The tumbledown church in our little town
There is this adorable old church in our little town. It’s a ramshackle building, looks like it was abandoned years ago. And it’s no wonder, there are 6 other churches in this small town. Each one is struggling to stay alive. Struggling to be relevant and effective and doing the best they can with a handful of faithful members.
The other day I met an elderly gentleman, thin, walking with a cane, he looked like the wind might blow him over. And he was walking to the big city. He only had about 25 miles to go. He didn’t have a sign, or a thumb out for a ride….which is a good thing, because my wise husband has expressly forbidden me to pick up hitch hikers. So, he wasn’t exactly a hitch hiker. Just a hiker. With a cane.
Turns out this old man lives in that old, tumble down church. A church with no heat, no water, and no electricity. I’m guessing the roof leaks. I’m guessing there is no insulation. I’m guessing most of the windows are boarded up and broken. I’m guessing there are rats and roaches. And he’s not alone. There are more of them, living in this church.
When I was a little girl, my Grandmother would sit me on her lap and play a game with her hands, folding them and twisting them and saying “Here is the Church, Here is the Steeple, Open the Doors, and Where are the People?” Then she would twine her fingers through and they would appear and she would say with joy, “Here are the people!”
Where are the people?
Why are there six churches, paying for heat, and water, and electricity, and sitting empty 6 days out of the week, and only half full for a few hours on Sunday? What if they combined, shared a building, and if they couldn’t get along and really didn’t like each other, they could have separate services, or even meet on Saturday, or, crazy thought, in homes like the disciples did? What if they opened the doors of the extra church buildings and filled them up with….the People.
Where am I?
I’m in my nice warm house. With my pantry full of food. And my loving family. And my extra coats and blankets in the closet. Because I might need one that color to go with that outfit. The power could go out in an ice storm, and I might need those extra blankets to keep warm. You know, in case the generator doesn’t keep us as toasty as we’re used too. “If you have two coats, give one away,” he said. “Do the same with your food.” Said who? Says Jesus. I’m guessing He would say a few words to me about my closet full. But wait, I mean, wasn’t he speaking in a parable? Or figuratively? Or theoretically? Or Hyperbolically? Helvetically? Ummm, no. Not getting that. Pretty sure he meant it. And I’m pretty sure I prefer to skim over that part.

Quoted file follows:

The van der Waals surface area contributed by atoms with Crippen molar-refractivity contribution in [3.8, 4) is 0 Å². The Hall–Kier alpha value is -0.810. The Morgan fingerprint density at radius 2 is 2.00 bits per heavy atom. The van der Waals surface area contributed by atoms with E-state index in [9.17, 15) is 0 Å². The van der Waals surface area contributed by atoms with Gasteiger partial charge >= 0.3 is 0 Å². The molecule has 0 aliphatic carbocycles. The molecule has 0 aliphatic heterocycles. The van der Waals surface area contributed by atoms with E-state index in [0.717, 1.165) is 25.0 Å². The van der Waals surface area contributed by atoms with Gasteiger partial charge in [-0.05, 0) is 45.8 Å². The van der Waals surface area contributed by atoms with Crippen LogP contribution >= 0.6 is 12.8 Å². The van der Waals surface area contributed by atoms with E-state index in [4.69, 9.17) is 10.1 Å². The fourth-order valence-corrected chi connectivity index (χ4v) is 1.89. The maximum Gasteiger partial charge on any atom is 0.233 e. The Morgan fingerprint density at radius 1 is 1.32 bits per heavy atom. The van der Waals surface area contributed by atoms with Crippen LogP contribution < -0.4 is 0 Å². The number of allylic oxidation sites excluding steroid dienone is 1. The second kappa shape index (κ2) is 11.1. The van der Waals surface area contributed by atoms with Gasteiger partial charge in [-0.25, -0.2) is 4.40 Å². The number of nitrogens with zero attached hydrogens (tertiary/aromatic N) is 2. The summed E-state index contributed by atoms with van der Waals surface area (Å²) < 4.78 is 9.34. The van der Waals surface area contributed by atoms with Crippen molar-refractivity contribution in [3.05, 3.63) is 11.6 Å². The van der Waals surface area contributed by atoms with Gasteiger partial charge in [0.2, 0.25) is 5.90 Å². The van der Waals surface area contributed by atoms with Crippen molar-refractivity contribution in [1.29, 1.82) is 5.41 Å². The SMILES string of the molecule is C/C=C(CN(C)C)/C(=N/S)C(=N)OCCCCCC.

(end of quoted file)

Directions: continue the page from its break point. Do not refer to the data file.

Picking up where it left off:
My husband and I were eating out, pre-PANDAS crazy diet, at our favorite little hole in the wall, mom and pop restaurant. It was us, and a man at the table beside us. He was professionally dressed, quietly journaling and reading, as he ate his meal alone. When the waiter came by check on him, I overheard (read, “eavesdropping” here), the following conversation:
Waiter: “I really like your ring.” (Making conversation, angling for a nicer tip.)
Man: “Thanks, my Uncle left it to me when he died. I’ve always liked it too. Would you like to have it?”
Waiter, stunned: “Are you serious?”
Man: “Yes, I’d like to give it to you, as a gift.”
Waiter: “Why would you give me your ring? That’s a really nice ring.”
Man: “My Father gave me the greatest gift I could ever ask for when He sent His Son to die for me on the cross. There is no gift that I could give that would compare. This is a small gift compared to the gift He gave to me.”
The waiter accepted the ring, and went back to the kitchen. I’m sure he told the entire staff what had just occurred. And he probably tells this story every time someone comments on his ring. I’d like to think that, anyway. To be perfectly honest, I’ve never seen an act of spontaneous generosity that compared to the one I witnessed in that restaurant among strangers. It was truly the greatest sermon I’ve never heard.
Now, for “the rest of the story.” Close your eyes. Oh, forget that, you have to open them to read this. Ok, picture the man at the table, and the waiter. And then the non-hitchhiker with the cane. Now picture me and my husband. What color are we? Honestly, you have a picture in your mind…I know you do. And I’m guessing this is going to offend some of you. The man with the ring was black. The waiter, also black. The hitch hiker, he was black too. As for my color, it’s a lovely shade of pale, with a tint of green from a bout of tummy troubles. But nevermind about that. The thing of it is, generosity doesn’t have a color. Love, is not colorblind, it’s every color in the crayon box. But the adverse is also true. Hate….it’s men in black masks. Fear….hides itself in the daylight and masquerades as bravery after dark. Jealousy…is a shade of green most often seen in the sewer. And after puking.
I wish I could say that I’ve done something, for those folks living in that church. I wish I could say I left a bag of groceries and a bunch of sweaters and warm socks. But I’d be lying. At the time of this writing, I hadn't done a flipping thing. (Pardon my language, but it’s the only appropriate word.) And I have no excuse. But I hope the Lord gives me a chance to remedy that.
I want to help, we have about a hundred tomatoe plants that will not fit in our little garden. My husband goes overboard planting these seeds. If there was a way to help them grow and harvest these on the property , maybe they could sell them at a road side stand and pay for electricity and water to be turned on. I am willing to bring the plants to the site and help them make the plots for them. Is there lots of trees or is it sunny around the church? I could go bring them bread and peanut butter and tomatoes once we are able to harvest what we will have.
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